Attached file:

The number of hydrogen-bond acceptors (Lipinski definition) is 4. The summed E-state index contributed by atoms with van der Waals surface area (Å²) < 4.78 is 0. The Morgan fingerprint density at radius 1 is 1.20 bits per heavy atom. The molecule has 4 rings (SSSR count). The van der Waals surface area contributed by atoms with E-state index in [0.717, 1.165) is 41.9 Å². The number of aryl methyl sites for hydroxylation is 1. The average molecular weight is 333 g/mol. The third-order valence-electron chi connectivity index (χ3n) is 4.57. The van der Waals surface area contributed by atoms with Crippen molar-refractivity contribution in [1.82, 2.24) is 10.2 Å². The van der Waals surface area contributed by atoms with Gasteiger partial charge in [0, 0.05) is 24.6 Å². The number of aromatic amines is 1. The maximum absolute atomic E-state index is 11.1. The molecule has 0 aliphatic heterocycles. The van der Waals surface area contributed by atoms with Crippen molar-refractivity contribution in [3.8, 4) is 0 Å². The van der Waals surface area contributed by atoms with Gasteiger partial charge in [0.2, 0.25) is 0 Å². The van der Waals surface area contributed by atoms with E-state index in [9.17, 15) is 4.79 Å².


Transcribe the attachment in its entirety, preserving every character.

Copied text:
The number of hydrogen-bond acceptors (Lipinski definition) is 4. The summed E-state index contributed by atoms with van der Waals surface area (Å²) < 4.78 is 0. The Morgan fingerprint density at radius 1 is 1.20 bits per heavy atom. The molecule has 4 rings (SSSR count). The van der Waals surface area contributed by atoms with E-state index in [0.717, 1.165) is 41.9 Å². The number of aryl methyl sites for hydroxylation is 1. The average molecular weight is 333 g/mol. The third-order valence-electron chi connectivity index (χ3n) is 4.57. The van der Waals surface area contributed by atoms with Crippen molar-refractivity contribution in [1.82, 2.24) is 10.2 Å². The van der Waals surface area contributed by atoms with Gasteiger partial charge in [0, 0.05) is 24.6 Å². The number of aromatic amines is 1. The maximum absolute atomic E-state index is 11.1. The molecule has 0 aliphatic heterocycles. The van der Waals surface area contributed by atoms with Crippen molar-refractivity contribution in [3.8, 4) is 0 Å². The van der Waals surface area contributed by atoms with Gasteiger partial charge in [0.2, 0.25) is 0 Å². The van der Waals surface area contributed by atoms with E-state index in [9.17, 15) is 4.79 Å².